Using models like the ecological systems theory can help an educator understand the complexity of teaching sexuality. Education does not occur in a vacuum and therefore the influences of systems outside of the instructor and the school must be incorporated into lessons to better serve the students. Giving students knowledge and interventions that work in one set of systems will be not be beneficial if that same knowledge and interventions do not work within the system the student operates in. To truly use best practices an instructor must factor in all the ways that a student is influenced and educated regarding sexuality and health.
Recommendations for further reading
For more information on Bronfenbrenner’s ecological systems theory:
Urie Bronfenbrenner. (1979). The Ecology of Human Development: Experiments by Nature and Design. Cambridge, MA: Harvard University Press. ISBN 0-674-22457-4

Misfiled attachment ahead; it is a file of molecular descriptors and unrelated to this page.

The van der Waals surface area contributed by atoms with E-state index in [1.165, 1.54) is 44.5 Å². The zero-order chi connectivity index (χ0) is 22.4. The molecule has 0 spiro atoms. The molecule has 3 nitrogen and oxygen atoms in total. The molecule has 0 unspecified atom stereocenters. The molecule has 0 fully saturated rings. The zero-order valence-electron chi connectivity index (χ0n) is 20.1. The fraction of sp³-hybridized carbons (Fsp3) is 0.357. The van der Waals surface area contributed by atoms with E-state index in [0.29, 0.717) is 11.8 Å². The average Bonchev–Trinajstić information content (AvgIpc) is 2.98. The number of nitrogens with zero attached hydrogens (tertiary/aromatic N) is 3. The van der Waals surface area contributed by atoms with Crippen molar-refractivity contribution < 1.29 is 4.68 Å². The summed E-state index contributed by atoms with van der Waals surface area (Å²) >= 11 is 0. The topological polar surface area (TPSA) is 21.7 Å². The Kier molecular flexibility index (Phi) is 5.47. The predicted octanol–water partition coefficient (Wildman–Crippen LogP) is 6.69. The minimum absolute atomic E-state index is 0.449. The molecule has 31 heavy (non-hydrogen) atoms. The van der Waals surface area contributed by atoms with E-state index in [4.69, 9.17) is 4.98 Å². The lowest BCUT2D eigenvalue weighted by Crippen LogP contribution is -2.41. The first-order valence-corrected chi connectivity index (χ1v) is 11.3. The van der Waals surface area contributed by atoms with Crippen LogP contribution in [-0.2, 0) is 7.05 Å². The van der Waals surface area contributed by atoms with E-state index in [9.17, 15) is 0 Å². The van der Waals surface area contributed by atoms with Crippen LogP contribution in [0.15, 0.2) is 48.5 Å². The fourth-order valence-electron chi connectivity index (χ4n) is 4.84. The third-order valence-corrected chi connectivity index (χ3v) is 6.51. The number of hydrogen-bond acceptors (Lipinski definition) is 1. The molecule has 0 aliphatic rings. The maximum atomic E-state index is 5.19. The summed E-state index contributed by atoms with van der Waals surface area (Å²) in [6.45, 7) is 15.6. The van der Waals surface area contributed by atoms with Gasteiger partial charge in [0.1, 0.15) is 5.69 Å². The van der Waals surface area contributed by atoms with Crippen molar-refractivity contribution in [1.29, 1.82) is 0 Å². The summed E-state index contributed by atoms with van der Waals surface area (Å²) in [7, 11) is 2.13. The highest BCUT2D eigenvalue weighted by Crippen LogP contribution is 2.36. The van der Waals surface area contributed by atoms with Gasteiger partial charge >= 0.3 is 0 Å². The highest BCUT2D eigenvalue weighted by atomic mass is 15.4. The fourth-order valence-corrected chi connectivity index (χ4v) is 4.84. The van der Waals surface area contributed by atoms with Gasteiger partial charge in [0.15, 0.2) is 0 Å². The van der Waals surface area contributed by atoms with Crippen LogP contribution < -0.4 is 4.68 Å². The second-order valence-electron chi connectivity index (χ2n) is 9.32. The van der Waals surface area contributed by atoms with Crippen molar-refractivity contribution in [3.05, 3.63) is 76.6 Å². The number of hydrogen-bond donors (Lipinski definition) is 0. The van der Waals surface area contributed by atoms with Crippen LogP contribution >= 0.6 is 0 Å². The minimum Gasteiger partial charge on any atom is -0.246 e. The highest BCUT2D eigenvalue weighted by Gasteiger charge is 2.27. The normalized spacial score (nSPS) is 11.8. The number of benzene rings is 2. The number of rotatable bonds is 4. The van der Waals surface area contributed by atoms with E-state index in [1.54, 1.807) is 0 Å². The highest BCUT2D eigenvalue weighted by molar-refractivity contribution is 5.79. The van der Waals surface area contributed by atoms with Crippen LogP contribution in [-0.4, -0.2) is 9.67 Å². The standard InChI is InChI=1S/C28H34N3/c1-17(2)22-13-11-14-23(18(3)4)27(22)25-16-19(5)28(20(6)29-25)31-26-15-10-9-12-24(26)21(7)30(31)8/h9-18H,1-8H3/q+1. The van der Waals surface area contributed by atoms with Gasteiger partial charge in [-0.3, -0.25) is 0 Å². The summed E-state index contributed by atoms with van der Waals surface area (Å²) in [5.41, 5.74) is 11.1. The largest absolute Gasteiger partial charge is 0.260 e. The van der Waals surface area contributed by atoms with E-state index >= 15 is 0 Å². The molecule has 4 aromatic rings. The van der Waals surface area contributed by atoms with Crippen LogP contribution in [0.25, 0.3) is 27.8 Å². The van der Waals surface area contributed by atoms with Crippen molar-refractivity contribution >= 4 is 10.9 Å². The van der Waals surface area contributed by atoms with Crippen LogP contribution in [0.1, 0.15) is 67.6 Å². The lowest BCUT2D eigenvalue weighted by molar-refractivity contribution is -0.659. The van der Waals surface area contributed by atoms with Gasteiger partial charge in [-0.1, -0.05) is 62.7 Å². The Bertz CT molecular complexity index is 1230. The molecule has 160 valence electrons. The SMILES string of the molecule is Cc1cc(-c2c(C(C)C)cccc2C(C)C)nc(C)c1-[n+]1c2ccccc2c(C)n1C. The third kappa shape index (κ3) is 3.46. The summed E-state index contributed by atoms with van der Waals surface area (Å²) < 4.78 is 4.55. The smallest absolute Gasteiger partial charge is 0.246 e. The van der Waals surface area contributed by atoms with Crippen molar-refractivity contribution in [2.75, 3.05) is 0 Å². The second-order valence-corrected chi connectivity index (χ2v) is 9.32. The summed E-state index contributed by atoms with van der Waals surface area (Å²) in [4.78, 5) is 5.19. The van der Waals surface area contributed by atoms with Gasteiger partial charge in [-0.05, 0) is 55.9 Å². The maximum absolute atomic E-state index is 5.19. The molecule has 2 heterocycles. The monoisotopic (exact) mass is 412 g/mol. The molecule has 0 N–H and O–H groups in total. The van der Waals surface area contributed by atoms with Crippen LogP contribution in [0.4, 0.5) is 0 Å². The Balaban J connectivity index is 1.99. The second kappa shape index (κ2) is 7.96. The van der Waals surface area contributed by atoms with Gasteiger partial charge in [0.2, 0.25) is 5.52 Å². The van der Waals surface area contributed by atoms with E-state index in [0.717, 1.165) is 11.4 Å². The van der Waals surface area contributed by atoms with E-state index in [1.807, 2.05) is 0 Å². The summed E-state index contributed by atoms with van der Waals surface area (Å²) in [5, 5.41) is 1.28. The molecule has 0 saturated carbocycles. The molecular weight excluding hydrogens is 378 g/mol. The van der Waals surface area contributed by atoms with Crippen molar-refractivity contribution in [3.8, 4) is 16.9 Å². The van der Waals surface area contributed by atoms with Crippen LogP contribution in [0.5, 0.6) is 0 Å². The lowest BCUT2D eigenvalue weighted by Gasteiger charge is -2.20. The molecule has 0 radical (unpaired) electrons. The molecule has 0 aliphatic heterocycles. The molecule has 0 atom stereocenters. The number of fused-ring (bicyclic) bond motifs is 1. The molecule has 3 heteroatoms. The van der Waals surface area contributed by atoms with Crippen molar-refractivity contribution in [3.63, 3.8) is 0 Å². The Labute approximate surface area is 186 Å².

If you benefit from videos explaining theories, try this video that explicates Bronfenbrenner’s Ecological Approach.
For caregivers who are looking to become more involved in the sexuality education their children are receiving, SIECUS offers some quality resources specifically for caregivers.
If you’re a caregiver looking to advocate for comprehensive education Advocates for Youth have compiled a list of components quality sexuality education should include. Being part of a community that teaches sexuality education means you have the ability to create change in the curriculum by advocating for comprehensive education.
Eisenber, M. E., Madsen, N. Oliphant, J. A., & Resnick, M. (2012). Policies, principals and parents: Multilevel challenges and supports in teaching sexuality education. Sex Education, 12(3), 317-329.